broker, blogger, researcher | 27 years old | I write about the Yo Pro experience in its’ entirety | Here’s my newsletter

Optimism vanished quickly for me

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Photo by Adeolu Eletu on Unsplash

When I started commercial real estate brokerage, my mentor told me I had entered the “big leagues.” At the time, I thought he was talking about the breadth of knowledge required to do the job: marketing, sales, finance, etc. Years later I discovered what he actually meant: that you better know what you’re doing or prepare to get ripped apart.

There were days when I felt ripped apart. Boneheaded mistakes and sleepless nights. Experiences that not only made me lose confidence in myself, but sometimes in the entirety of American capitalism.

But for every heartbreak, there were breakthroughs and, eventually…

Friends who won’t judge you

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Photo by Marc Rafanell López on Unsplash

I’m a terrible friend in many ways.

I ignore group chats because, in my head, I’m above talking about last night’s hockey game. I forget birthdays when everyone remembers mine. I often turn down happy hours because I’d rather watch Netflix.

But I owe a lot to my friends. They’re a progressive, driven bunch. Each with an acute self-awareness and each intently focused on long-term goals.

I like to think some of that has rubbed off on me.

Your friends are your tribe and a powerful source of influence. Stick around your tribe long enough…

Passion can blind you

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Photo: Jason Rosewell/Unsplash

“Do What You Love.”

WeWork’s famed slogan used to pull people away from their boring corporate jobs and follow their passion. An effective message no doubt! It basically simplified the American dream: have the courage to follow your passion, and the rest is sunshine and rainbows.

The advice worked for Tiger Woods, Steve Jobs, and Elon Musk. Why wouldn’t it work for you too?

But we all know the truth, chasing your passion does not guarantee success, it doesn’t guarantee anything.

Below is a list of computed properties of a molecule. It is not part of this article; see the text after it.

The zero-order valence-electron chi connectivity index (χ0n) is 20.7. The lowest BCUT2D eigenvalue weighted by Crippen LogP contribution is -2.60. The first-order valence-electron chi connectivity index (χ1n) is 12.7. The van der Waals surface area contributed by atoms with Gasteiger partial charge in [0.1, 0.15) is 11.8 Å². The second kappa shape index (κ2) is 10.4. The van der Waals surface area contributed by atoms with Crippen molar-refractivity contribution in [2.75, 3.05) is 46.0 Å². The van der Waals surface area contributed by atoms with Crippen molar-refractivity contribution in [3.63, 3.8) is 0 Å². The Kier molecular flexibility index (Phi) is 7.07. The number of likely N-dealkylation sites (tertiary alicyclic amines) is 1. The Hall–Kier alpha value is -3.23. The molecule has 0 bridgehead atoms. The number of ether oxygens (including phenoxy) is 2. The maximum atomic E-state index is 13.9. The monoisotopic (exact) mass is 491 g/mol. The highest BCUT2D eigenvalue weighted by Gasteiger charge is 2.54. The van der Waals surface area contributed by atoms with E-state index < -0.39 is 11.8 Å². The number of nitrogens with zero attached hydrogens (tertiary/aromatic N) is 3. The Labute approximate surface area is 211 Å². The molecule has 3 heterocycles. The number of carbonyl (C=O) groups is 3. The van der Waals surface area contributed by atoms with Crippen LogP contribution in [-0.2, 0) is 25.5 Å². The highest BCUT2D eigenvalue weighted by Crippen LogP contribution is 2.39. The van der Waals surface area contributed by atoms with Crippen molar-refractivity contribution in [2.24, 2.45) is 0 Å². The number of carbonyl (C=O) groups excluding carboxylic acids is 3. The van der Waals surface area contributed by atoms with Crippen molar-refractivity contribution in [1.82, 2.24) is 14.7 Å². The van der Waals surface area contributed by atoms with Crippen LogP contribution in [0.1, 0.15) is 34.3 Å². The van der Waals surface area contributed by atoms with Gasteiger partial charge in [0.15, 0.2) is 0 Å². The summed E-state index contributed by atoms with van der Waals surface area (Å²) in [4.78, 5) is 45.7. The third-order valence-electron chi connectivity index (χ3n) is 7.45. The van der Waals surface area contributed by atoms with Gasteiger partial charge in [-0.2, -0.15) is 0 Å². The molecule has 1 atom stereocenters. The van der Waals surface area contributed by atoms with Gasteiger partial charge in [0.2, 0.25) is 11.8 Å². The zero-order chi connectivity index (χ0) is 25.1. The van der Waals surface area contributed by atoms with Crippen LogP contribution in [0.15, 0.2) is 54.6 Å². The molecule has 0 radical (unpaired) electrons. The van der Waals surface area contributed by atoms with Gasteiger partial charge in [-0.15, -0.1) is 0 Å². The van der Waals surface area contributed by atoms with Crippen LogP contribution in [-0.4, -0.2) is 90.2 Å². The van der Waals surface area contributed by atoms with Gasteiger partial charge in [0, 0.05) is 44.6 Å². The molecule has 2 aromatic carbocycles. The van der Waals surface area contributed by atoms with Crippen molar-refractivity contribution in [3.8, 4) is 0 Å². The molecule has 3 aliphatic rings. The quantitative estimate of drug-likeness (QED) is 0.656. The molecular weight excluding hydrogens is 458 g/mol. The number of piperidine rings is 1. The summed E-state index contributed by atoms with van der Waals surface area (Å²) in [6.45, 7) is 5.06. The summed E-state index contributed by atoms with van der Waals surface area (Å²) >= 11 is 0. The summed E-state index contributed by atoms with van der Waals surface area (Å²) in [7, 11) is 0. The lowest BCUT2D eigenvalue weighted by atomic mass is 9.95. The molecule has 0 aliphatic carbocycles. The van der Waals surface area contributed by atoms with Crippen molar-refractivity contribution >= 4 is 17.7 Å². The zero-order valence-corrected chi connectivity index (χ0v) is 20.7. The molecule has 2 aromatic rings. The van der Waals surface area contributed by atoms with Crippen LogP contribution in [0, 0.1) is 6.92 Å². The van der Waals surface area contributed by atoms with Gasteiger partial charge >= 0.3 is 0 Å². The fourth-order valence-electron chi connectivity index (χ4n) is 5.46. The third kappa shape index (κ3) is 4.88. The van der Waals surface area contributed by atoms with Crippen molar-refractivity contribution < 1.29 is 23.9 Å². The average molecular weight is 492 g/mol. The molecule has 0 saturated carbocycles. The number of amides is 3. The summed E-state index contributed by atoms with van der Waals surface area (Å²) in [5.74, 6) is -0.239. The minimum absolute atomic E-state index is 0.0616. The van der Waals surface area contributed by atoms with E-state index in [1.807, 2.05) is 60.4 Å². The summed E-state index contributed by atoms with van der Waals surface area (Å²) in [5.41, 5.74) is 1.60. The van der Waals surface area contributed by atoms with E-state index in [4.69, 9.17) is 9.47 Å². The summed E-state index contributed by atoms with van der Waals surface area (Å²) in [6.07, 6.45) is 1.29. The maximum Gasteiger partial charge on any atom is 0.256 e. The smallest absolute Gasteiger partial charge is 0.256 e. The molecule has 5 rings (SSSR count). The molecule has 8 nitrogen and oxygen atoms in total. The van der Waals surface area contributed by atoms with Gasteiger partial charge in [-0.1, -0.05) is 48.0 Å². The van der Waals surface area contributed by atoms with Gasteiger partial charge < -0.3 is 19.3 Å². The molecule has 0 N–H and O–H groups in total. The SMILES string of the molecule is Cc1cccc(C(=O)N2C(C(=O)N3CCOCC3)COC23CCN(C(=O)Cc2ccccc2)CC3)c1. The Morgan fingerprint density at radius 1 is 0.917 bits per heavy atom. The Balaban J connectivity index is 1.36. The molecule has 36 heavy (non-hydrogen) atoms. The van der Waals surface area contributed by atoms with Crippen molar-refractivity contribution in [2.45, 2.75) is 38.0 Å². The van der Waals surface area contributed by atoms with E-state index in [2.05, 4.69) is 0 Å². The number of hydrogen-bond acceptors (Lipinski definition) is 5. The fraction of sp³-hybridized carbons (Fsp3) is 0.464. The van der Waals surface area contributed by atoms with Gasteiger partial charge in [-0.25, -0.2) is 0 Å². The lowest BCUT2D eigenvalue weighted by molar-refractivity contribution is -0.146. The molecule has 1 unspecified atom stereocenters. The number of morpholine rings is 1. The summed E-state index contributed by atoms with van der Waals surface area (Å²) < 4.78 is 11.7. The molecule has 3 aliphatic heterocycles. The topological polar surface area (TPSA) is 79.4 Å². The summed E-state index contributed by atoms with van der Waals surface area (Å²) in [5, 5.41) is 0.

Passion is a guide, but not the journey itself. …

I never want to relive the stress of an empty bank account.

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Photo by Toa Heftiba on Unsplash

I screwed up big time a few years ago.

Let me explain.

I soared my first year in brokerage. I was making money, closing deals, and winning awards for excellent sales revenue — not bad for a recent college grad. The company even flew me to an all-inclusive resort in the Dominican Republic, a nice way of saying, “just stick with us, kid.”

I finally made it, or so I thought.

Instead of being smart with my newfound success, my ego got the better of me and I chose to live like an Instagram influencer. I spent that money on…

I’m not a born salesperson. I know that because I’m responding to you during peak cold call hours. Like learning to dribble a basketball with your left hand, whatever sales skills I have were developed.

There’re plenty of books written about prospecting that will help you get started, sharpen your game, or simply inspire you to pick up the phone. I recommend Dan Pink, Zig Ziglar, Jeb Blount, and Dale Carnegie.

I’ve read these masters of persuasion as a post-graduate, and each have very different methodologies, sales scripts, and perspectives. But like the great religions of the world and how they all point to the same universal truth; the great sales books can be summed up with one word…